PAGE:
With the United States, Mexico and Canada set to host the 2026 FIFA World Cup together, the world’s most popular sporting event is entering a new era. Never before have hosting duties for the tournament been spread among three nations. It is unlikely to be the last time.
In fact, the successful North American joint bid could set a new template for nations that want to get a piece of the World Cup pie without going at it alone in turns of bearing the ever-growing costs and infrastructure demands. As bidding begins to ramp up for tournaments in 2030 and beyond, two-, three- or even four-nation bids could become the rule rather than the exception, especially with FIFA planning to expand the tournament from 32 to 48 teams. There’s already speculation that Qatar, the 2022 host, may need to look outside its borders to find additional venues.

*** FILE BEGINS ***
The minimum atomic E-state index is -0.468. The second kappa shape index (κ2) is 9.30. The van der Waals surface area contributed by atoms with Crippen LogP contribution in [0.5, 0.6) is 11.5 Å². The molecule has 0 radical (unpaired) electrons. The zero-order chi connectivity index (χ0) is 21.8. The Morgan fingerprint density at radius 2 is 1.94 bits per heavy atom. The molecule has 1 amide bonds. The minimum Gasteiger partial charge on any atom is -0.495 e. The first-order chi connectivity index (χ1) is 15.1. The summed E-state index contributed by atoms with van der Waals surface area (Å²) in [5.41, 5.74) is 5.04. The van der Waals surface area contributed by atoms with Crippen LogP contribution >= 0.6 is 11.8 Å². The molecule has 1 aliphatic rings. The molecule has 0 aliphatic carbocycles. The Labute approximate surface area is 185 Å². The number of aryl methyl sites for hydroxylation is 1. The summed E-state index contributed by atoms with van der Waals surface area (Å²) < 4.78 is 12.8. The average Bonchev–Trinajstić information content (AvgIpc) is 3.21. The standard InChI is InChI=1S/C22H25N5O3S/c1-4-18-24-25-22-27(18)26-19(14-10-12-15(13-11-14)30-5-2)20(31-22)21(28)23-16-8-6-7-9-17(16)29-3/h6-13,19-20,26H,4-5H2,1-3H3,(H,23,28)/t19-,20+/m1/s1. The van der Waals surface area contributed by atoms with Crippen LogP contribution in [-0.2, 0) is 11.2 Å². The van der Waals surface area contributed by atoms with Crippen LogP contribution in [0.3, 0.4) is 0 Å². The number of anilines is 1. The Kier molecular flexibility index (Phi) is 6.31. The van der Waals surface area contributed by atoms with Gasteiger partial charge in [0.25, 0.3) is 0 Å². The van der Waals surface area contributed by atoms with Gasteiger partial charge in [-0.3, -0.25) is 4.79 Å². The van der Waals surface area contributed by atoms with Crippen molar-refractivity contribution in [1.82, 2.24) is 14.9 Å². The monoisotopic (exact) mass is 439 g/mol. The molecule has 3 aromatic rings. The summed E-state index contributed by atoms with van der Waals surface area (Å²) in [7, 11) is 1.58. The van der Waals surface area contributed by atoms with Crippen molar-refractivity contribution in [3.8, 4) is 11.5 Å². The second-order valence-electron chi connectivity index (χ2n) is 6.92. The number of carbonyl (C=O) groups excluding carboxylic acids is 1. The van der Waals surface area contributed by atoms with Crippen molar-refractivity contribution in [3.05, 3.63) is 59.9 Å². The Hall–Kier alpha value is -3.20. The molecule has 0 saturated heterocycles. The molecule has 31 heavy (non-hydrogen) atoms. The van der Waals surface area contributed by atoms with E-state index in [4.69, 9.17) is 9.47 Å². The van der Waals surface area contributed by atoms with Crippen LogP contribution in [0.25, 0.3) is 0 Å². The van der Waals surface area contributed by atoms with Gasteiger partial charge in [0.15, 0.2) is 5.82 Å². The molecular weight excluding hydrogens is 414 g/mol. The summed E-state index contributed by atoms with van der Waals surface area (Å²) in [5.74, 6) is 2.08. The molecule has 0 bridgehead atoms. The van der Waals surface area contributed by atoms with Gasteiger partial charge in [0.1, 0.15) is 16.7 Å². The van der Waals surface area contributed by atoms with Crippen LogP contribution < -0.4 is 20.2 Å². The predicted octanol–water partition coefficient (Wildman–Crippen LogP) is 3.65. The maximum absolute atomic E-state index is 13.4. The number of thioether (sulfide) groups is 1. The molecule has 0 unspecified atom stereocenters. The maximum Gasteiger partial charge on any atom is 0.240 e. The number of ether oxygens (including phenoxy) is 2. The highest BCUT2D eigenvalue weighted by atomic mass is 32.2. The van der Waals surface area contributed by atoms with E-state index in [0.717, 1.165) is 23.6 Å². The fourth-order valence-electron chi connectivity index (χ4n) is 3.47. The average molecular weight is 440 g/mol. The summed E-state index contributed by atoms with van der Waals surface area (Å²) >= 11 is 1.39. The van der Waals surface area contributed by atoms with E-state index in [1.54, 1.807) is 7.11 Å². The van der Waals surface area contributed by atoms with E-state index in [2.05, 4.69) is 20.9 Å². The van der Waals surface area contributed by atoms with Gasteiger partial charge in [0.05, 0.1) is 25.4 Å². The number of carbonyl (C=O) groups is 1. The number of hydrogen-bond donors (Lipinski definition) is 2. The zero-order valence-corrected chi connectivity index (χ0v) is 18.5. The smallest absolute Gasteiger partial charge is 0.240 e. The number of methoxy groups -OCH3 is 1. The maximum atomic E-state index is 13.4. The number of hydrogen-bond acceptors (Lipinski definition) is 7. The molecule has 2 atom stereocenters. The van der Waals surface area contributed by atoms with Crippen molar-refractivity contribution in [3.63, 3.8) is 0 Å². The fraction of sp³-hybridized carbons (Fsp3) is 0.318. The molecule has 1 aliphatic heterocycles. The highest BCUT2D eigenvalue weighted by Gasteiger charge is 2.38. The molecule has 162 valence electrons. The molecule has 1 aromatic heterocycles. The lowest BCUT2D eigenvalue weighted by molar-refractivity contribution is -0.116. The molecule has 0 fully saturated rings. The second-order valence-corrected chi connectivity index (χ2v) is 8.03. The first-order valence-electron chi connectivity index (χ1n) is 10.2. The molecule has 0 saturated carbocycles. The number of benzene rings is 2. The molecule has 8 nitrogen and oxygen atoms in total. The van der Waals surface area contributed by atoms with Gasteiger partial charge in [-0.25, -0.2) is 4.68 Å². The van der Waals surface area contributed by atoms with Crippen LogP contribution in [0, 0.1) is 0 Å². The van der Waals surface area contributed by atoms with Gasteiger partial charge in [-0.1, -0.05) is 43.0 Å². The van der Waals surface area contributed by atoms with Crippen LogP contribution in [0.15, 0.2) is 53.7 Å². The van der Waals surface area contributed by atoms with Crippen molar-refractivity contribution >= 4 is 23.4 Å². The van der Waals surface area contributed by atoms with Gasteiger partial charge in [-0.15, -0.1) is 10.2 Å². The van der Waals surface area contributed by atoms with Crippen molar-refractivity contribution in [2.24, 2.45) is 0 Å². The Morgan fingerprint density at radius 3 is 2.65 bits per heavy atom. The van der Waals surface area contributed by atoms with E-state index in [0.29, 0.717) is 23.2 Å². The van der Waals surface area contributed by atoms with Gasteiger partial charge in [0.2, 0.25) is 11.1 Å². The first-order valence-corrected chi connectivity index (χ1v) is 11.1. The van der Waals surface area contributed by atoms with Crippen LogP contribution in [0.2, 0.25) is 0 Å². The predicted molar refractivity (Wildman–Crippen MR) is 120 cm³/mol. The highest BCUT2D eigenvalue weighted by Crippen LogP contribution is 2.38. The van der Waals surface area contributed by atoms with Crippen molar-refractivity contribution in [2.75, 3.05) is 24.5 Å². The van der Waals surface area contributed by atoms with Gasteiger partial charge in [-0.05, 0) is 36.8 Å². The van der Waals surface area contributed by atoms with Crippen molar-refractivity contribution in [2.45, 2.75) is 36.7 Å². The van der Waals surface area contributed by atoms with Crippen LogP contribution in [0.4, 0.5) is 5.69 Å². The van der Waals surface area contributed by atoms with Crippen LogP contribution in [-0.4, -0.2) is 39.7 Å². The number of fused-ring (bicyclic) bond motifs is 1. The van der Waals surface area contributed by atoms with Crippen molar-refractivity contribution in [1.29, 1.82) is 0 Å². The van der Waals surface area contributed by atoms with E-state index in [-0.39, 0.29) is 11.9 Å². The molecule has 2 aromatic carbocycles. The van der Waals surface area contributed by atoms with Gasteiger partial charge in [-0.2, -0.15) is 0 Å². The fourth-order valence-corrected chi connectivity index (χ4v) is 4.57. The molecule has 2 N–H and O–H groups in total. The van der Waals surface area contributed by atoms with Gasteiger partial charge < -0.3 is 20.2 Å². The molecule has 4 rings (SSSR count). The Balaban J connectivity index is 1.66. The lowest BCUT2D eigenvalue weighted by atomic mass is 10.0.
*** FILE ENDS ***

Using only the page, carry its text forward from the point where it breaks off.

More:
That means more countries than ever are positioning themselves to host all or parts of future Cups. Many of these nations have struck out in the past or haven't the wherewithal to muster a solo bid.
Here’s a look at 12 countries or regions that have never before hosted a World Cup but should be in the running starting in 2030.